Friday, March 22, 2019

Geogrid Patent Valid but not Infringed

Tensar Technologies Ltd v. Enviro-Pro Geosynthetics Ltd 2019 FC 277 Manson J
            2,491,858 / multiaxial geogrids

Geogrids are a heavy duty plastic mesh used for applications such as holding rocks and fill in place in civil engineering projects. The 858 patent relates to multiaxial geogrids, which have a hexagonal rather than rectangular mesh pattern. In this decision Manson J held that Tensar’s 858 patent relating to was valid but not infringed. The decision turned entirely on the facts.



Geogrids were an improvement over the prior art, which primarily consisted of woven or knitted geosynthetics, like a heavy duty landscape fabric. The first generation geogrids had a primarily rectangular form. The multiaxial form had a number of advantages, such as strength in more directions [47], and defendant, Enviro-Pro, lost market share to Tensar soon after Tensar introduced its multiaxial product [61]. Enviro-Pro then reached out to its Chinese supplier of geogrids, TMP, to see if it could make a competing product [62]. In order to avoid infringing Tensar’s patent, Enviro-Pro instructed TMP to make the product according to the prior art Wyckoff patent [63]. Before launch, Enviro-Pro even asked an independent consultant to check a sample of the TMP product to make sure it was manufactured entirely in accordance with the Wyckoff patent. The consultant had been provided with the Wyckoff patent, but not with a sample of Enviro-Pro’s product, and it seems that he did not appreciate the significance of some of the fine points (or even some of the basic points) of the patent [64]. This seems like an instance of failing to consider “where the shoe pinches”.

Because it had taken these steps, Enviro-Pro tried to run a Gillette defence, on the basis that it had manufactured its product in accordance with the prior art. Unfortunately, while TMP may have been instructed to follow the Wyckoff patent, the evidence did not establish it had actually done so [139]. There were significant differences between the teaching of the Wyckoff patent and the material made by TMP and sold by Enviro-Pro [137]. Accordingly, the Gillette defence failed [140].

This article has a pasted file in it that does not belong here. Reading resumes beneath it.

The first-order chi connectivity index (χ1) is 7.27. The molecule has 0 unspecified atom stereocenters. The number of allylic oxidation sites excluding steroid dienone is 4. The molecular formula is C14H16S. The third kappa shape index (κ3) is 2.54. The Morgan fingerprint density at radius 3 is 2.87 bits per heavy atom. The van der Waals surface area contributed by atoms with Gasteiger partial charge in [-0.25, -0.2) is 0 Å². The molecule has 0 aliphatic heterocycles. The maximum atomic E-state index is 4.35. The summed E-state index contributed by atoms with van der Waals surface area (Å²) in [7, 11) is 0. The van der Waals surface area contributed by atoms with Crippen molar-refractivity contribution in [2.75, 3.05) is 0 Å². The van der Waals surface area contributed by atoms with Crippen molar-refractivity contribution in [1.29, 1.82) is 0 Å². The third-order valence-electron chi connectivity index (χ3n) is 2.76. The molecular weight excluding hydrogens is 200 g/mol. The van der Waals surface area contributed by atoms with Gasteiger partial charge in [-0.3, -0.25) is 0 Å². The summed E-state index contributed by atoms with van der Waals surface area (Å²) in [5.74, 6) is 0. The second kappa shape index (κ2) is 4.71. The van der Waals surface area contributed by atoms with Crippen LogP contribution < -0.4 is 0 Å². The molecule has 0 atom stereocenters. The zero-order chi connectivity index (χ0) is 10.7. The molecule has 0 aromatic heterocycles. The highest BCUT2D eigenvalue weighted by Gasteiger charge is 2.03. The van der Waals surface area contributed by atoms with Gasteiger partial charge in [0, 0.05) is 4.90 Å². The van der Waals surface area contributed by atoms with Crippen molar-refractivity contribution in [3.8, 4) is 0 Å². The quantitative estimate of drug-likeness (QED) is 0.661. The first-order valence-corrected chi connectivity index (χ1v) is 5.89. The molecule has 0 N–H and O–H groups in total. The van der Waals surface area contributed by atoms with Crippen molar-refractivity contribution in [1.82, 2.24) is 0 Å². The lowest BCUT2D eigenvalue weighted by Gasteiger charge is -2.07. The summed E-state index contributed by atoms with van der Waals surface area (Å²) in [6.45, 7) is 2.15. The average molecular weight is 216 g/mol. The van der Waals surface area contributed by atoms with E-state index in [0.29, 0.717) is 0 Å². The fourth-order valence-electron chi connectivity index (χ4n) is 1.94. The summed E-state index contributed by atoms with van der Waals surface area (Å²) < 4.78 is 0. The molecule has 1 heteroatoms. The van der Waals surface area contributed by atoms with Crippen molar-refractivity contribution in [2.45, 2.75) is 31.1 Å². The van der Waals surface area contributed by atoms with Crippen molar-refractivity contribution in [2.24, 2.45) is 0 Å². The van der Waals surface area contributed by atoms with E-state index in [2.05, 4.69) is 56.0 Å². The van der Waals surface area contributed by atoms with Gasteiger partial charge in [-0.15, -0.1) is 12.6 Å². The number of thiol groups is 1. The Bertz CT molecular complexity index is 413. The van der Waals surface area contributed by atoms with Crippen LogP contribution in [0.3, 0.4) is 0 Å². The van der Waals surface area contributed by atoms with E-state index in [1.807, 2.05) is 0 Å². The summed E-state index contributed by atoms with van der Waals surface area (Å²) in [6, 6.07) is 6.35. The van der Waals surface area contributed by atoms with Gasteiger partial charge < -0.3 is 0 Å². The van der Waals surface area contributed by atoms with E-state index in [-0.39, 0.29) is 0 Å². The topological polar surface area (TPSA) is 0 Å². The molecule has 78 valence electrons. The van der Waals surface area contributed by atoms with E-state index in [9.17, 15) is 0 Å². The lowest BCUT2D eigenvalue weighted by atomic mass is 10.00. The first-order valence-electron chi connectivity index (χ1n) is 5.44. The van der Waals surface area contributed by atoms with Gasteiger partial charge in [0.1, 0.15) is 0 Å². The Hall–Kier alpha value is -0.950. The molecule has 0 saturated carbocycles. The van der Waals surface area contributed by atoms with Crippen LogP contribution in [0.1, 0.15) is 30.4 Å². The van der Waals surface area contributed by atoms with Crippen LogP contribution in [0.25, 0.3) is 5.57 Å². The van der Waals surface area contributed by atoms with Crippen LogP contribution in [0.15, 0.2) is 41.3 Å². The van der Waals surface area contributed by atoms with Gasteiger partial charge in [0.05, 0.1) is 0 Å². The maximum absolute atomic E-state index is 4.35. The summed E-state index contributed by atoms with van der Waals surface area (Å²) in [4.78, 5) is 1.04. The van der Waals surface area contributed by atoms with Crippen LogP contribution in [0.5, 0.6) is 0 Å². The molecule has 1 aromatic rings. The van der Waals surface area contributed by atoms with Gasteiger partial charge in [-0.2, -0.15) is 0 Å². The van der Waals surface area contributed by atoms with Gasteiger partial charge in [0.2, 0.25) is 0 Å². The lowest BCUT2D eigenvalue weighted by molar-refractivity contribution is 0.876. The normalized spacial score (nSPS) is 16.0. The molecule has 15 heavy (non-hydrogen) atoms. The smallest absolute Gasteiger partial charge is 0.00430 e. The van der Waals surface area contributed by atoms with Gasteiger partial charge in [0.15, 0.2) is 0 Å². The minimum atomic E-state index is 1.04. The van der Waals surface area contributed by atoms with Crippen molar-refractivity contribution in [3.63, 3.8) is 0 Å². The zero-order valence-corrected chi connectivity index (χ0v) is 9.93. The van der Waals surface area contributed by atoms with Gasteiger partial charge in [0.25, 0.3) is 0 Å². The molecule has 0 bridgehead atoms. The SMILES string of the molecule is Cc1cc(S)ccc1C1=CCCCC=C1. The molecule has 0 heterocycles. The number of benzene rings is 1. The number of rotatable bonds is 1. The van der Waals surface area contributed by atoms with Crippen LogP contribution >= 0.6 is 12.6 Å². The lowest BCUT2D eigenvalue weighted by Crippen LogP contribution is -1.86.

On claim construction there was one contentious term, “continuous orientation.” Manson J did not entirely accept the evidence of either expert in coming to his conclusion [100]-[120]. This simply illustrates the well-established rule that claim construction is a matter for the Court [70].

On obviousness, Manson J found that the prior art patents all had a significant difference from the teachings of the 858 patent [150]. Manson J took into account the need to avoid hindsight, as well as the actual course of conduct – which had required considerable experimentation by an experienced engineer who brought a novel perspective to bear, having previously designed military armour – and concluded that the differences would not have been obvious to a posita [162].

While the patentee prevailed on validity, Manson J held that Tensar had failed to establish infringement [173-74]. This was not a case in which non-infringement was established. Rather, Manson J had concluded that the element of continuous orientation required a predominant or substantial degree of uninterrupted molecular orientation in a specified area of the grid, and the testing methods used by the patentee where simply incapable of establishing the degree or direction of orientation [171]. There being no evidence to establish infringement, the defendant prevailed on the burden of proof [172]. The defendant also tendered evidence of non-infringement, but that evidence was also deficient [184], [188]. While Manson J considered that the defendant’s evidence offered “some limited additional support” for the conclusion of non-infringement [188], the case was decided primarily on the basis of lack of evidence of infringement.

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